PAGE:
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But although The Review is often described as a “conservative” or “libertarian” paper — and these adjectives are not wrong; the paper has even described itself as “the conservative voice of Stanford” in the past — ideological descriptors do not adequately capture how the modern paper conducts itself or sees its purpose.

Anna Mitchell ’18, the current editor-in-chief, sees the paper “as a voice for thoughtful and contrarian perspectives on Stanford-related issues.” “I don’t see The Review as innately conservative and libertarian,” she said.

Burns said she has also noticed that, in classes, Stanford students hesitate to claim conservative identity, for fear of peer disapproval.

The Review, by contrast, is unafraid to be judged, taking on campus liberals as well as Stanford’s small but highly vocal far left in spite of frequent (and sometimes vicious and personal) backlash.

ost Stanford students who follow campus politics are quite familiar with The Review.

Its often controversial articles are widely shared and discussed, allowing for the paper’s style and voice to become pretty recognizable.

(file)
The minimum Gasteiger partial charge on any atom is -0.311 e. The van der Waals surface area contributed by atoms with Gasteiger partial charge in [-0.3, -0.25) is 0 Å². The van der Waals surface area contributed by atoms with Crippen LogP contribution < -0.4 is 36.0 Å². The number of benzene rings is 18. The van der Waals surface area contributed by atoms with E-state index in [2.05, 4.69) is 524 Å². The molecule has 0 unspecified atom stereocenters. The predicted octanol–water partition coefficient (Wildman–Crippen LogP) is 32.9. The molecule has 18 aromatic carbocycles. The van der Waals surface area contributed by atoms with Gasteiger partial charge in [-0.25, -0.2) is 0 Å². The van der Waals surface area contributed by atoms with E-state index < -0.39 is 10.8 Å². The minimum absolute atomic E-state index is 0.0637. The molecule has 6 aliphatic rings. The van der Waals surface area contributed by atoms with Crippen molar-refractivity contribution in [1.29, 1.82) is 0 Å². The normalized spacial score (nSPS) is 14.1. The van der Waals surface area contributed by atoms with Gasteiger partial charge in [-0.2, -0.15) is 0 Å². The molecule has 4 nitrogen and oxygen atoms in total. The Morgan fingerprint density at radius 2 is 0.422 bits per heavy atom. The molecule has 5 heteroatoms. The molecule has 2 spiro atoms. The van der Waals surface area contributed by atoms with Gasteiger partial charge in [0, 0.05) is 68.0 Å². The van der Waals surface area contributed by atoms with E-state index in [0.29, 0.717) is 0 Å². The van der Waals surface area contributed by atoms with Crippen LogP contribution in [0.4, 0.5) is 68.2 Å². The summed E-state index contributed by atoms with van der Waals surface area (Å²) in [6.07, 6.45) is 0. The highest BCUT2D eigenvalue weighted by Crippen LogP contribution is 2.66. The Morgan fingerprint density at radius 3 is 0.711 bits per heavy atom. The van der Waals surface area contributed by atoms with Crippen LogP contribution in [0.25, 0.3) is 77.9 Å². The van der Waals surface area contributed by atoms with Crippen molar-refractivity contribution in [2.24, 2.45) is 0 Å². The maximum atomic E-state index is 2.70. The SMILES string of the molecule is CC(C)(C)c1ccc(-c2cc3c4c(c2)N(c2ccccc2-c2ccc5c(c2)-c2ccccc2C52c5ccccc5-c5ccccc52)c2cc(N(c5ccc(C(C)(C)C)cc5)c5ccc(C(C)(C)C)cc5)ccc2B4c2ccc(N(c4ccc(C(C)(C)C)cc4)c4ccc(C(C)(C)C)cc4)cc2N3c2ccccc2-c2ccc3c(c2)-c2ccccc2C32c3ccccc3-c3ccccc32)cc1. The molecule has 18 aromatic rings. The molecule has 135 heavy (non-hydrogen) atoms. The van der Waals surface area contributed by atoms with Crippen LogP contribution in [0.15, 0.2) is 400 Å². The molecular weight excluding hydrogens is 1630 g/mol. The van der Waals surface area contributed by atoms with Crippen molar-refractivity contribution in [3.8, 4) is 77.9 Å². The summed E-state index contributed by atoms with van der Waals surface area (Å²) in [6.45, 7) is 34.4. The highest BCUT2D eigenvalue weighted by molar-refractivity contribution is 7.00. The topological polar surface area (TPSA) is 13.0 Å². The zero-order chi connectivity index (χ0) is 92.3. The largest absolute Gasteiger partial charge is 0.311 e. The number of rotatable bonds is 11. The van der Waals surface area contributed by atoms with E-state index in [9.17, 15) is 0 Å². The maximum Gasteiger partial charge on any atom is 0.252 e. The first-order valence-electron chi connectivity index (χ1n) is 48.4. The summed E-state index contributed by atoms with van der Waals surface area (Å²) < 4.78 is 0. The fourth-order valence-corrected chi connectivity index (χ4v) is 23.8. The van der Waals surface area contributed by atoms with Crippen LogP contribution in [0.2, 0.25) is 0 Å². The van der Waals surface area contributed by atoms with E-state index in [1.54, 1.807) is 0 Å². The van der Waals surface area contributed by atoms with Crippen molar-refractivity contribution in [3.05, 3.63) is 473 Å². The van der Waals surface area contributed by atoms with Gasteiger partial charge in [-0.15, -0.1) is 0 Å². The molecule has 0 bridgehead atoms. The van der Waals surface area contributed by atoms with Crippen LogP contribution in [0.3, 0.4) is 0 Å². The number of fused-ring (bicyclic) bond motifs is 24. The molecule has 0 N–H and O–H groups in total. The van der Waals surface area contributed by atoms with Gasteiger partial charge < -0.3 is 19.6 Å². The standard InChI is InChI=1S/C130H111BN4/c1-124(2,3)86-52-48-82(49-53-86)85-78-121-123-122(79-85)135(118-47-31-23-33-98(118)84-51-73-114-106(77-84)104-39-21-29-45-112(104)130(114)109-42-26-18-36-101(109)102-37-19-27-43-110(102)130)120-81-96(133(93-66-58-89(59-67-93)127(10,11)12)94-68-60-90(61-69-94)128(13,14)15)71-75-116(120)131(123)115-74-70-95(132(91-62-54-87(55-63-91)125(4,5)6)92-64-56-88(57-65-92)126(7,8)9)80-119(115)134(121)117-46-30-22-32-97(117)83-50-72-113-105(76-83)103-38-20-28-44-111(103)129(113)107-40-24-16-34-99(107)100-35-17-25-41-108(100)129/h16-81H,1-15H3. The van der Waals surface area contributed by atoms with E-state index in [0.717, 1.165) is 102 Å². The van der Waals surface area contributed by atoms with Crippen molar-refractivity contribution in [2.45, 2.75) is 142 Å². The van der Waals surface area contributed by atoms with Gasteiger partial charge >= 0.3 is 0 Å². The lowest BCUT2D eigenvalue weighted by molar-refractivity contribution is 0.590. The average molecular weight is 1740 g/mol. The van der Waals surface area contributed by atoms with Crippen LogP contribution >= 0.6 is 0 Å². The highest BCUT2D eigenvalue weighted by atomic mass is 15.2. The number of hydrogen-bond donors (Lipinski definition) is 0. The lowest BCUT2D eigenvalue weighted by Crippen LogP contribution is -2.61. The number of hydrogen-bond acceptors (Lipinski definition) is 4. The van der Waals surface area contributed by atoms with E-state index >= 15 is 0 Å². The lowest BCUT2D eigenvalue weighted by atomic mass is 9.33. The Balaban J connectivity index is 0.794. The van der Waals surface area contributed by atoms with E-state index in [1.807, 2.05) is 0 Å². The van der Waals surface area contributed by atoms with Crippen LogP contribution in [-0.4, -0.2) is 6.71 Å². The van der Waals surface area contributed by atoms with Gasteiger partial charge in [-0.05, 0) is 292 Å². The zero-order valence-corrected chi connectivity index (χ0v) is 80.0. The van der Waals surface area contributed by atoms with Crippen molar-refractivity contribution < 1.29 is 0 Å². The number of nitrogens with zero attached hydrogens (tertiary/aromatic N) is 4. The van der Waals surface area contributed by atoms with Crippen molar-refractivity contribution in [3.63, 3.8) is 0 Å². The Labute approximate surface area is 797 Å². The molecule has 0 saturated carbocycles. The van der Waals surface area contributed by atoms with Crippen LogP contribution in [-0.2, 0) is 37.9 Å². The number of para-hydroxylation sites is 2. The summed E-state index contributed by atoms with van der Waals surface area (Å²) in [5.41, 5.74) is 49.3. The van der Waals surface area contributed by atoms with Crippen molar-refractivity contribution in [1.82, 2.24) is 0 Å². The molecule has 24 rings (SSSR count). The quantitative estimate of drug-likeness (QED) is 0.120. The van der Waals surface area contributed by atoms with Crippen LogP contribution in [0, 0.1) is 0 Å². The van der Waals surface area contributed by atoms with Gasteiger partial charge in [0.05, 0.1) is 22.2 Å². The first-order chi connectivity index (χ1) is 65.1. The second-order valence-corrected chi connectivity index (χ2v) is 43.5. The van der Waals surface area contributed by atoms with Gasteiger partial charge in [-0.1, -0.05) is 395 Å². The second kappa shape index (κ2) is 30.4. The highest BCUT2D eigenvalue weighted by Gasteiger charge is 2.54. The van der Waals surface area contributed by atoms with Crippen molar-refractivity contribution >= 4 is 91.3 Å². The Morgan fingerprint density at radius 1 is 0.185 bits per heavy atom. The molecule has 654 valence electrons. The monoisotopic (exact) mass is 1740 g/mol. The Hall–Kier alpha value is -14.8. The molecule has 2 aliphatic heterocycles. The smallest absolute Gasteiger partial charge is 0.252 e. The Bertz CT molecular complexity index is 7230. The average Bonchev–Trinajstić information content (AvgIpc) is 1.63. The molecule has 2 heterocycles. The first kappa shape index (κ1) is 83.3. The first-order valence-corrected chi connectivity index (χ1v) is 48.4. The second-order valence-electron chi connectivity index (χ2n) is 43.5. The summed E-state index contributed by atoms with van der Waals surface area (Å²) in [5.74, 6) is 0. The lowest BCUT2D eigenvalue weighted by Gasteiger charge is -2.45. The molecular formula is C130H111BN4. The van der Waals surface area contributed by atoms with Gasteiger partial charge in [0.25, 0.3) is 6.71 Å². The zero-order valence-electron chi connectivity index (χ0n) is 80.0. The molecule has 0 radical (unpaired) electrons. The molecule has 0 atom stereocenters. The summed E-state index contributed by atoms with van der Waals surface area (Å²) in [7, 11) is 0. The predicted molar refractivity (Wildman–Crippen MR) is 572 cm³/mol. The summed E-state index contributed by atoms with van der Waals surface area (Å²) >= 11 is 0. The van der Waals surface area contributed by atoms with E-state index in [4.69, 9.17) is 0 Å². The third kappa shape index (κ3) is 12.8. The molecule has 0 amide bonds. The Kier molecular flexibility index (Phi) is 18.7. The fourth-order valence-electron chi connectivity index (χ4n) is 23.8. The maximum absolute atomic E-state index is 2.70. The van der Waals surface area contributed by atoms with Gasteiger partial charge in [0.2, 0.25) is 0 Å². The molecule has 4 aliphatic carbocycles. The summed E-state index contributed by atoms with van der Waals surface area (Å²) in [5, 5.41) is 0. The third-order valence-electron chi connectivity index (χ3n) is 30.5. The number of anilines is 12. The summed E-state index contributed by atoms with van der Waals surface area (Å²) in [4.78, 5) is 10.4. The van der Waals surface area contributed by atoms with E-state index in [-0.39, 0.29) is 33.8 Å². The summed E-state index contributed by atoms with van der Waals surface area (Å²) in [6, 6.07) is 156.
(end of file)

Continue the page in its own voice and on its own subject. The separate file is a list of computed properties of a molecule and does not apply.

And why was he meeting with them in the first place?The paper includes articles about both national political issues as well as campus controversies, some quite somber and some excitedly mischievous.Having founded The Review at the end of his sophomore year, Thiel was also the paper’s editor-in-chief his junior and senior years, during which he included an editor’s note with each volume, generally reflecting on his vision for the paper as a vehicle for stirring the pot and breaking up politically correct platitudes.eter Thiel is a billionaire serial entrepreneur, venture capitalist, and the most prominent supporter of President Trump in Silicon Valley.And in a world where money is power, Thiel is not afraid to wield his power. 28, 2015, several months before Thiel was revealed to be the funder of a lawsuit that bankrupted renegade media company Gawker, which had covered his political activities negatively and outed him as gay in 2007, the Stanford grad (BA ’89, JD ’92) giddily told several Stanford undergraduates in a private meeting at his San Francisco home about his imminent destruction of what he called a “universally reviled organization.” Four undergrads present at the meeting confirmed the story, a seemingly out-of-character — however vague — disclosure from the quite private Thiel.However, the success of Thiel and other undergraduates at developing a solid fundraising base placed The Review on solid financial footing well before the dotcom boom of the late 1990s.